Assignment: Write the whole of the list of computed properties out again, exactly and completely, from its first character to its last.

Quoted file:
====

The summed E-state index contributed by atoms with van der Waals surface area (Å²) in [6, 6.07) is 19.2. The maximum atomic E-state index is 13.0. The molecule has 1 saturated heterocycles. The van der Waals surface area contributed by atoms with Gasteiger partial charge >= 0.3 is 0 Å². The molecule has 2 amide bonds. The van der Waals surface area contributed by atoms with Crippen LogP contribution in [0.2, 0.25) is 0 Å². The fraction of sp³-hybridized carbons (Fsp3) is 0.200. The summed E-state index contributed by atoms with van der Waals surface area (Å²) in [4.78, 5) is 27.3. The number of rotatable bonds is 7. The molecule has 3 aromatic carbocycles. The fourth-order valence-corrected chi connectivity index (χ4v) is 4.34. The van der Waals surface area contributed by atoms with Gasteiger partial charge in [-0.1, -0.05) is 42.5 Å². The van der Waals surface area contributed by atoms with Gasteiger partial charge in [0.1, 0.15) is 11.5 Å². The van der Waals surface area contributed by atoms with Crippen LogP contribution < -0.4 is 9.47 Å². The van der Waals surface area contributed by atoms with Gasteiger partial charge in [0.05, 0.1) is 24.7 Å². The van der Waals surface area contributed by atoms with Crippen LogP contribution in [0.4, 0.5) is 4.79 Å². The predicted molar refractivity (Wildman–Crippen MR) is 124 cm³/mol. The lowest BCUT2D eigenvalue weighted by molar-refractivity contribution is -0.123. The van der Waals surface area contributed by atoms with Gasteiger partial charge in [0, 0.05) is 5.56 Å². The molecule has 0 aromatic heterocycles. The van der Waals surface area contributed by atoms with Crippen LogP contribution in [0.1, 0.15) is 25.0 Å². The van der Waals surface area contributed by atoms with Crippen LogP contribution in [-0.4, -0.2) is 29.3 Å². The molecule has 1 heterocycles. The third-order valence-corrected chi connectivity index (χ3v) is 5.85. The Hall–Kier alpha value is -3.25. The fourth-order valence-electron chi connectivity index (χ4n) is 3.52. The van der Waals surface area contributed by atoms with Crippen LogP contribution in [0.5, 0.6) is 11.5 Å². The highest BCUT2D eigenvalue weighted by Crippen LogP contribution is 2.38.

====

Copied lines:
The summed E-state index contributed by atoms with van der Waals surface area (Å²) in [6, 6.07) is 19.2. The maximum atomic E-state index is 13.0. The molecule has 1 saturated heterocycles. The van der Waals surface area contributed by atoms with Gasteiger partial charge >= 0.3 is 0 Å². The molecule has 2 amide bonds. The van der Waals surface area contributed by atoms with Crippen LogP contribution in [0.2, 0.25) is 0 Å². The fraction of sp³-hybridized carbons (Fsp3) is 0.200. The summed E-state index contributed by atoms with van der Waals surface area (Å²) in [4.78, 5) is 27.3. The number of rotatable bonds is 7. The molecule has 3 aromatic carbocycles. The fourth-order valence-corrected chi connectivity index (χ4v) is 4.34. The van der Waals surface area contributed by atoms with Gasteiger partial charge in [-0.1, -0.05) is 42.5 Å². The van der Waals surface area contributed by atoms with Gasteiger partial charge in [0.1, 0.15) is 11.5 Å². The van der Waals surface area contributed by atoms with Crippen LogP contribution < -0.4 is 9.47 Å². The van der Waals surface area contributed by atoms with Gasteiger partial charge in [0.05, 0.1) is 24.7 Å². The van der Waals surface area contributed by atoms with Crippen LogP contribution in [0.4, 0.5) is 4.79 Å². The predicted molar refractivity (Wildman–Crippen MR) is 124 cm³/mol. The lowest BCUT2D eigenvalue weighted by molar-refractivity contribution is -0.123. The van der Waals surface area contributed by atoms with Gasteiger partial charge in [0, 0.05) is 5.56 Å². The molecule has 0 aromatic heterocycles. The van der Waals surface area contributed by atoms with Crippen LogP contribution in [0.1, 0.15) is 25.0 Å². The van der Waals surface area contributed by atoms with Crippen LogP contribution in [-0.4, -0.2) is 29.3 Å². The molecule has 1 heterocycles. The third-order valence-corrected chi connectivity index (χ3v) is 5.85. The Hall–Kier alpha value is -3.25. The fourth-order valence-electron chi connectivity index (χ4n) is 3.52. The van der Waals surface area contributed by atoms with Crippen LogP contribution in [0.5, 0.6) is 11.5 Å². The highest BCUT2D eigenvalue weighted by Crippen LogP contribution is 2.38.